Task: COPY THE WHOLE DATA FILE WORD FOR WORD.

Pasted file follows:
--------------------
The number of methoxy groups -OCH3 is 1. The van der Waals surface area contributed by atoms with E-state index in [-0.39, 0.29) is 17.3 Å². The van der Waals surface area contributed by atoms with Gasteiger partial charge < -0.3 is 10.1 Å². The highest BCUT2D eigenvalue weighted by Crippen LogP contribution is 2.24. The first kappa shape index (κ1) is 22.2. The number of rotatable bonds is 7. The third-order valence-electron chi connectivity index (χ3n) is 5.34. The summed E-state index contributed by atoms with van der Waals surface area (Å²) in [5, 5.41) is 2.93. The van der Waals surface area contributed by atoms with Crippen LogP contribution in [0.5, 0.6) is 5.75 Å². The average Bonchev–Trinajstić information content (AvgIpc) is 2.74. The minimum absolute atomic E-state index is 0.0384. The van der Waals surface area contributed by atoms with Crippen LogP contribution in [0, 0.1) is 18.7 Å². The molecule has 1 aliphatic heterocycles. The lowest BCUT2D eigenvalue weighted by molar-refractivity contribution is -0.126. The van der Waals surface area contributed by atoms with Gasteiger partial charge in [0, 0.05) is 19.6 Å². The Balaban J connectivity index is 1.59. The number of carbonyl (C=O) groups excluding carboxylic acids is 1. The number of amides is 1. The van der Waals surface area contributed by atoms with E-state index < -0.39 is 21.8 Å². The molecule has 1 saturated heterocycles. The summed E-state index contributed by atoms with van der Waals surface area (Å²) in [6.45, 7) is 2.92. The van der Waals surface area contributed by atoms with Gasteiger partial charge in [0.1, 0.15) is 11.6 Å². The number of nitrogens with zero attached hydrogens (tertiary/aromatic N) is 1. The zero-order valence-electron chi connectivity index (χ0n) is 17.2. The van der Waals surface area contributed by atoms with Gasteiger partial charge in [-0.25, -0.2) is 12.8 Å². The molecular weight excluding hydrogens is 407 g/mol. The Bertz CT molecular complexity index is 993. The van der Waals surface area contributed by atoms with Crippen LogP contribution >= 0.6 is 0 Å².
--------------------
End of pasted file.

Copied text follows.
The number of methoxy groups -OCH3 is 1. The van der Waals surface area contributed by atoms with E-state index in [-0.39, 0.29) is 17.3 Å². The van der Waals surface area contributed by atoms with Gasteiger partial charge < -0.3 is 10.1 Å². The highest BCUT2D eigenvalue weighted by Crippen LogP contribution is 2.24. The first kappa shape index (κ1) is 22.2. The number of rotatable bonds is 7. The third-order valence-electron chi connectivity index (χ3n) is 5.34. The summed E-state index contributed by atoms with van der Waals surface area (Å²) in [5, 5.41) is 2.93. The van der Waals surface area contributed by atoms with Crippen LogP contribution in [0.5, 0.6) is 5.75 Å². The average Bonchev–Trinajstić information content (AvgIpc) is 2.74. The minimum absolute atomic E-state index is 0.0384. The van der Waals surface area contributed by atoms with Crippen LogP contribution in [0, 0.1) is 18.7 Å². The molecule has 1 aliphatic heterocycles. The lowest BCUT2D eigenvalue weighted by molar-refractivity contribution is -0.126. The van der Waals surface area contributed by atoms with Gasteiger partial charge in [0, 0.05) is 19.6 Å². The Balaban J connectivity index is 1.59. The number of carbonyl (C=O) groups excluding carboxylic acids is 1. The number of amides is 1. The van der Waals surface area contributed by atoms with E-state index < -0.39 is 21.8 Å². The molecule has 1 saturated heterocycles. The summed E-state index contributed by atoms with van der Waals surface area (Å²) in [6.45, 7) is 2.92. The van der Waals surface area contributed by atoms with Gasteiger partial charge in [0.1, 0.15) is 11.6 Å². The number of nitrogens with zero attached hydrogens (tertiary/aromatic N) is 1. The zero-order valence-electron chi connectivity index (χ0n) is 17.2. The van der Waals surface area contributed by atoms with Gasteiger partial charge in [-0.25, -0.2) is 12.8 Å². The molecular weight excluding hydrogens is 407 g/mol. The Bertz CT molecular complexity index is 993. The van der Waals surface area contributed by atoms with Crippen LogP contribution >= 0.6 is 0 Å².